Lehane’s previous novel The Given Day, set in the second decade of the 20th century, epic in scope, ambitious, romantic, mawkish, and violent, is well worth a read. Some critic described it as a cross between Harold Robbins & Don DeLillo – which is just about right. Even though Lehane sometimes overplays the Oirish card, the opening chapter on the ad-hoc baseball game confirms him as one of the best writers around. I’d tilt the balance DeLillo’s way, think ‘Pafko at the Wall’. Moonlight Mile’s narrower focal point and narrative minimalism somehow make it a broader novel. Lehane, not constricted by historical verisimilitude, has fun with his characters and is able to generate – even in scenes of ultraviolence – humour and unsentimental pathos. As Simon Critchley points out, ‘Jokes are forms of abstraction that place in abeyance our usual modes of reaction.’ I’d love to quote the joke about Kindles after the trailer-home mass slaughter but I don’t want to spoil your pleasure.
So, shut up already and tell us the storyline. I hate doing this. But here’s a sketch. Kenzie’s working freelance hoping for a full-time position at the venerable Boston private-investigation company Duhamel-Standiford. His partner Angela Gennaro looks after their daughter Gabby while finishing her Masters in applied sociology. Amanda McCready is missing – she’s brilliant, focused, and sixteen years old. Her mother and her mother’s boyfriend are working identity thefts and cooking up a little crank on the side and Amanda’s best friend Sophie has powder-burned her nose a few too many times with the product. Tweak-tweak. Kenzie’s questioning the three losers when they get a visit from the ‘Russians’. Lehane goes into super-dialogue mode with the Mordovian hitman Yefim, and just the right side of caricature with the Russian mob boss Kirill Borzakov and his psychotic Mexican wife Violeta – think Tony Montana in a pump-action shotgun wedding with Cruella De Vil. The couple from hell want a baby taken from them that came from a baby farm they are running above a movie memorabilia warehouse. Stop for breath – asthma inhaler. Go. The Russians also want the Belarus Cross – a valuable artefact stolen at the same time. Kenzie has doubts about everyone involved. Who’s manipulating the meetings, the near misses, the identities. Along the way, there are shootouts, stand-offs, a Chernobyl mutant wielding a gun and surgical shears in a make-do delivery room. The scene in the trailer home towards the end of the novel is a superb setpiece of violence and story-strand agglomeration.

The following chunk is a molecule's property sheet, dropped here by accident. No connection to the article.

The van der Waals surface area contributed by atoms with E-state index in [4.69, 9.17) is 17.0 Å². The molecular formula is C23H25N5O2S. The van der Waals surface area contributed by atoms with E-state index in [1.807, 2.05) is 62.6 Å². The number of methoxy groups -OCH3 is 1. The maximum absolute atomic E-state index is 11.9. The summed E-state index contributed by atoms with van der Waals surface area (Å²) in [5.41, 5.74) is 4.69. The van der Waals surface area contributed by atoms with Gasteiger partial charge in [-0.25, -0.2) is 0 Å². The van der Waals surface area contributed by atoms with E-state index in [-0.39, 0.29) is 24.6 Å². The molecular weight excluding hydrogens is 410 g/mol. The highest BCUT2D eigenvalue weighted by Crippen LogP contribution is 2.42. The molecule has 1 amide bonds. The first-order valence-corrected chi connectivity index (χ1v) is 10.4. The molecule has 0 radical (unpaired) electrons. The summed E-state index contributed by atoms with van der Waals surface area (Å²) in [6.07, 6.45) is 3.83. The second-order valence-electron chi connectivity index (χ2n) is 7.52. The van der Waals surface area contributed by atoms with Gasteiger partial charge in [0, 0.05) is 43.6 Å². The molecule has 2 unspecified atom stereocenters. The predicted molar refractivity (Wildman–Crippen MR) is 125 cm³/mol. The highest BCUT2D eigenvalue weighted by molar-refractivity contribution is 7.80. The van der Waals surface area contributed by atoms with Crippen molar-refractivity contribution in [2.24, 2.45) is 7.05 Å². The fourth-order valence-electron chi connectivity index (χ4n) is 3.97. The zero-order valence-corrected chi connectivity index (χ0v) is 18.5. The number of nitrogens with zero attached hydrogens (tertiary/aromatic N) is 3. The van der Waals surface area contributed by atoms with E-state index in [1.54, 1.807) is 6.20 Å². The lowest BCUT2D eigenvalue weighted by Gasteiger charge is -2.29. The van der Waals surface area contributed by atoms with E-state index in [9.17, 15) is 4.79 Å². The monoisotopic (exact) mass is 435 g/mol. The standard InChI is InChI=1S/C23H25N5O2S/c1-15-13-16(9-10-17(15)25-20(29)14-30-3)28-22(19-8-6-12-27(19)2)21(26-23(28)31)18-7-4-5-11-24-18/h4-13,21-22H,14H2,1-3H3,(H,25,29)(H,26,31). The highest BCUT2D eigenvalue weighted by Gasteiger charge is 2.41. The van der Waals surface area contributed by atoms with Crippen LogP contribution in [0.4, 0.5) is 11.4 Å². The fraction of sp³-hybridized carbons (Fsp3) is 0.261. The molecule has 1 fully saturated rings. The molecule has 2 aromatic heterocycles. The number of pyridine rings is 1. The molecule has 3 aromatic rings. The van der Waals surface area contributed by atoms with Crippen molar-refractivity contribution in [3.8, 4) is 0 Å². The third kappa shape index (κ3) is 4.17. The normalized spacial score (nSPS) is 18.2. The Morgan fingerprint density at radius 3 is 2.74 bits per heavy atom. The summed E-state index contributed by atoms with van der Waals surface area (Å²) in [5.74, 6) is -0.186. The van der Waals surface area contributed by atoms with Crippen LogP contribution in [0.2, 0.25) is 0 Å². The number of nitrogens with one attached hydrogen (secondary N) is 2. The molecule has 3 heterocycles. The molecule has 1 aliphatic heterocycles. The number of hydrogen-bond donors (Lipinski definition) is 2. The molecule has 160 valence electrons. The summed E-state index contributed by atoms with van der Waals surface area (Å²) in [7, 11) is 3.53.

Lehane nods and winks knowingly to a few contemporaries but doesn’t overdo the intertextuality. This is a smart crime novel, explosive and thoughtful, carrying its issues seriously but lightly, and ranging from family dynamics, the impact of the economy, and personal recriminations to Russian mobs, identity theft, and baby trafficking.
Any Cop?: Lehane’s novels operate within Slavoj Žižek’s definition of morality – concerned with the symmetry of our relations to other humans; and ethics – our consistency with ourselves, our fidelity to our own desire… Ooh, I’ve just come over all Dostoevskian…